Participants like interactive or hands-on exercises. One of the learning benefits of my onsite workshops is that they include interactive exercises that involve the entire group or class. My online course includes exercises or assignment to learn from the practice and from feedback I provide, but only the onsite workshops offer the opportunity to work on assignments with others and thus learn from others. Creating taxonomies, like designing websites or software user interfaces, needs to consider different views and is somewhat subjective. The classroom setting offers the opportunity to learn from others.
Small-group exercises are the best for this kind of learning. My full-length workshops include small-group exercises for designing a set of facets and for doing a card-sorting exercise to categorize topics. Groups may comprise from three to six participants, depending on the total number. In addition to hearing ideas from their group members, participants then share the resulting taxonomy outline to the larger class, and I provide comments. Even exercises that do not involve small groups, but are assignments to consider and shout out answers, are beneficial, because we obtain, discuss, and evaluate various answers beyond the answers that any one individual might consider.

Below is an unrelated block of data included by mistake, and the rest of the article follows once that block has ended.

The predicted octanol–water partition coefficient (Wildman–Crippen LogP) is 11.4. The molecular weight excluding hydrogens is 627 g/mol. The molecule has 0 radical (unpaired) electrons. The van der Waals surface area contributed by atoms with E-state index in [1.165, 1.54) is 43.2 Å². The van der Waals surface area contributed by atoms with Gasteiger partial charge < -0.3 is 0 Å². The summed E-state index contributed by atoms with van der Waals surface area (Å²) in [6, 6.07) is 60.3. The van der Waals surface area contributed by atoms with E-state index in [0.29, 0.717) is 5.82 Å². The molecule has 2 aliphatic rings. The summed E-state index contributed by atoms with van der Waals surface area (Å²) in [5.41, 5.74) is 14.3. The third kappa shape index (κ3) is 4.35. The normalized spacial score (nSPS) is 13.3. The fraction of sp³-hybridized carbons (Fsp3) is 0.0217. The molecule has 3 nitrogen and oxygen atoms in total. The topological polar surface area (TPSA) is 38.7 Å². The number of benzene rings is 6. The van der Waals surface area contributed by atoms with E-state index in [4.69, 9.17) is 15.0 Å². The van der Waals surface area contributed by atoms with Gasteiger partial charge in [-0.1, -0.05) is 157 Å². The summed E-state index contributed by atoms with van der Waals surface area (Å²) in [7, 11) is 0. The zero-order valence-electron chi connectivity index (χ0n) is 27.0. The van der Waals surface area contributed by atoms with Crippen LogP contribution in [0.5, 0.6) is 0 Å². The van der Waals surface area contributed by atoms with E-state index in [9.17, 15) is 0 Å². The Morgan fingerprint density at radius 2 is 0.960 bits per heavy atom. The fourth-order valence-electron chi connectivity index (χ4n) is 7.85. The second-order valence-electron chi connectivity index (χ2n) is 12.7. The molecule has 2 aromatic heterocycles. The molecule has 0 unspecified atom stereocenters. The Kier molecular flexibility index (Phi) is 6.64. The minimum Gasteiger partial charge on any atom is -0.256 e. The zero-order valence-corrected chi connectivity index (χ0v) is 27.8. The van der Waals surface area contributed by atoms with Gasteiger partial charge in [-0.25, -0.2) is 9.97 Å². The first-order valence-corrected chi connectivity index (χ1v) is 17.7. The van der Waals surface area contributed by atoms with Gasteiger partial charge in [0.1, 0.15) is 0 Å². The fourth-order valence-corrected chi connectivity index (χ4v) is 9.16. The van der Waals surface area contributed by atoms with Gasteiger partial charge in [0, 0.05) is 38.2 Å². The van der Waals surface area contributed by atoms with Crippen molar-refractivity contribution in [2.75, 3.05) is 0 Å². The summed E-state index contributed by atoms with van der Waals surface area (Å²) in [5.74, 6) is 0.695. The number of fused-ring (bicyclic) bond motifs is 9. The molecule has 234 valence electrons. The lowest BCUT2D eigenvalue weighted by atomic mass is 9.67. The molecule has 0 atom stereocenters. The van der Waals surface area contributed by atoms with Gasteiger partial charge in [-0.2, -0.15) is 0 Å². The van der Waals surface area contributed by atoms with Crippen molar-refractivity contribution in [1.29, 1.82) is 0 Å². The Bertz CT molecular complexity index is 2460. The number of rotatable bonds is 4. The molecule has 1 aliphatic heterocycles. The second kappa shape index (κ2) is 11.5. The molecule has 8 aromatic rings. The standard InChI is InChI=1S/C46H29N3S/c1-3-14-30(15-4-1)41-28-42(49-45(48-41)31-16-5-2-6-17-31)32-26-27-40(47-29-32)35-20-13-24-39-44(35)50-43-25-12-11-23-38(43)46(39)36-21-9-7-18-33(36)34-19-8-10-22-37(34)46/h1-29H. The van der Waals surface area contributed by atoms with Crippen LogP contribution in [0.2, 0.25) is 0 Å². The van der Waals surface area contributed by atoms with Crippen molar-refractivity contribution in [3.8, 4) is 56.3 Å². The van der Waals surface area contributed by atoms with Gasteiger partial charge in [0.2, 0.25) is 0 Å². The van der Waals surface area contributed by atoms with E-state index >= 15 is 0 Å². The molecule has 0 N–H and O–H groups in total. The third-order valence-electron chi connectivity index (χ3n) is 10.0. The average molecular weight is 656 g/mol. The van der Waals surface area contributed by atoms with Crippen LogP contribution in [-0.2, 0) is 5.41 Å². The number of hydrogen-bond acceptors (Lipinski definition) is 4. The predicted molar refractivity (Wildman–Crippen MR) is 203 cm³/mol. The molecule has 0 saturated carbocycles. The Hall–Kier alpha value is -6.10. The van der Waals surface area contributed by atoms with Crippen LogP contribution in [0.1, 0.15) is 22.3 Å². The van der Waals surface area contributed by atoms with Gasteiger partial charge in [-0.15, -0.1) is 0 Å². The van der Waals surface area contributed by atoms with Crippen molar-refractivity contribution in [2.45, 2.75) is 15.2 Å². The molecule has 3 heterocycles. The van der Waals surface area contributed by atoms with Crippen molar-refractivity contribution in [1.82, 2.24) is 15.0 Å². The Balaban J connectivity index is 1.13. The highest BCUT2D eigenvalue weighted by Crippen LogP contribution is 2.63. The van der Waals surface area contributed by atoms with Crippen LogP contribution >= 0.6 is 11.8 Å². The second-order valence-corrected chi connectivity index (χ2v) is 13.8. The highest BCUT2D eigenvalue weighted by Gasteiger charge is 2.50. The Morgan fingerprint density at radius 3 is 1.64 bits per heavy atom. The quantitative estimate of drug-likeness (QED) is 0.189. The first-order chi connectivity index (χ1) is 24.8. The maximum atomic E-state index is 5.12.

Remote participation is also possible, especially if the remote participants are co-located in the same office. They can form their own small group for the small group exercises, and they can do the card-sorting exercise online. This was the case in my latest corporate workshop.
Customizing corporate workshops
To what extent I should customize the workshops for a specific organization was a question when I first offered corporate workshops. It’s not necessary, nor worth the time, to customize every example of taxonomy terms in the workshop presentation with something from the client’s domain of content. Rather, I found that it is sufficient yet instructive to customize just a few slides, such as those with examples of content types and use cases.